Don’t Solve the Problem…

Instead, create the opportunities within which the problem will be solved.

Time and time again I encounter situations where people just “fix” things, or so they think, without understanding the systemic implications of their solution. In other words, they tackle  the problem with a specific solution, but there is actually no way to implement their ideas, or their solution creates other problems that just spiral out into additional despair and frustration.

Certainly the thing they are trying to fix needs to be addressed, but that does not dismiss the need for a workable, sustainable, connected solution. In the same way that applying pesticides kills more than the pests you are aiming for, we can opt to instead apply organic compost which will strengthen the soils and the plants to resist the pests. We can discover ways to bolster the entire system.

I was part of a Presidential Advisory Committee in diversity for our college president in the late 1980’s.  We made sure to put the focus of our work not on the numbers or percentages, but on the outreach to increase the potential for diversity. In what way can we make the communication, out and in, different than it has been, so that our candidate pool for admissions becomes more diverse, so that we have the opportunity to increase diversity on campus? In what ways can we additionally use the experiences of current inner-city and minority students to understand the obstacles that exist, and address those obstacles?

By looking at the issue systemically, we created a process that not only increased diversity, but improved our outreach overall about what made (at that time) RPI great. We opened new lines of internal communication to address issues that certainly were faced by minority groups of students, and which actually affected all students. We created summer programs that engaged a wider variety of high school student and improved the overall student average performance at RPI. This is an example of a systemic approach, rather than settling goal percentages and tracking. A systemic approach achieves many co-benefits.

I recently met with some people concerned about Lark Street in Albany, NY.  Lark has a vibrant history as the artsy/funky part of our staid government-centered city. It has a long track record of art festivals, community activism, and inclusion. Local stores, vegan food places, hand crafted goods, and organic wines are all part of this street. Unfortunately, it has also become a festival-based community, only comfortably activate when the streets are closed to cars and there is a promoted event that invites pop-ups, and a carnival atmosphere, along with disruptions to the local residents.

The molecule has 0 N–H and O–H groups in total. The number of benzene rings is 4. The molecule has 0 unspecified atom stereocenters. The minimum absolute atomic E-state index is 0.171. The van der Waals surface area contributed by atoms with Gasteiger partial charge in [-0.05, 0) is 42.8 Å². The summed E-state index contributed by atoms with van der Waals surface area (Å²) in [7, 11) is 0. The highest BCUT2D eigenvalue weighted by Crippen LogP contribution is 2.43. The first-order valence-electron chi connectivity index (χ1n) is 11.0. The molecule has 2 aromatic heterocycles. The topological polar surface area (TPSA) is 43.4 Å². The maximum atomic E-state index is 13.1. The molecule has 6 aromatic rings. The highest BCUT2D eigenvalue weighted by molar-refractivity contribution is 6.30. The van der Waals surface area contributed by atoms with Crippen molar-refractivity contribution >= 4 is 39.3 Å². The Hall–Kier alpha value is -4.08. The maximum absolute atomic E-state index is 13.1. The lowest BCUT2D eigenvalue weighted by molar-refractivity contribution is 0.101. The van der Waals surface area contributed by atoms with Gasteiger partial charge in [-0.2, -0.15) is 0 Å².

I suspect it is a hard place to own a business as the rest of the time the street is nearly empty of people, and there is a large number of vacant storefronts, and some key restaurants that have recently closed their doors. 

Our discussion started with the homeless situation, and how discomfort is increasing as more and more homeless are begging on Lark, and a few have even become belligerent when their appeals are refused. The discussion revolved around a few thoughts. How could the police be more engaged? Should we be advising people not to give money to panhandlers, so they learn to not traffic Lark Street? These are definitely solutions to the problem, but are they creating opportunity? No.

How about trying to find a root approach, one that does more than just “fix” the homeless issue? Basically, what are we really trying to do? 

I have a friend who moved to NYC soon after college. When she came back to Troy, NY to visit (this was in the early 1990’s) she said she felt incredibly unsafe in Troy, because there were no people out on the street. It felt dead, and scary, unlike her active home in Greenwich Village, NY. So what if one of the real issues with Lark Street is that is is not a busy enough place, normally, on not-festival days. How do we address this, what can we discover about Lark Street, and how can that discovery benefit the current point-source issue of panhandlers and safety? 

Creation of diversity and character strengthens the community just as compost supports the resilience and health of the soil in your garden at home.

If we want more people out on the street we need to make the street more appealing. Here are a few thoughts that all intertwine.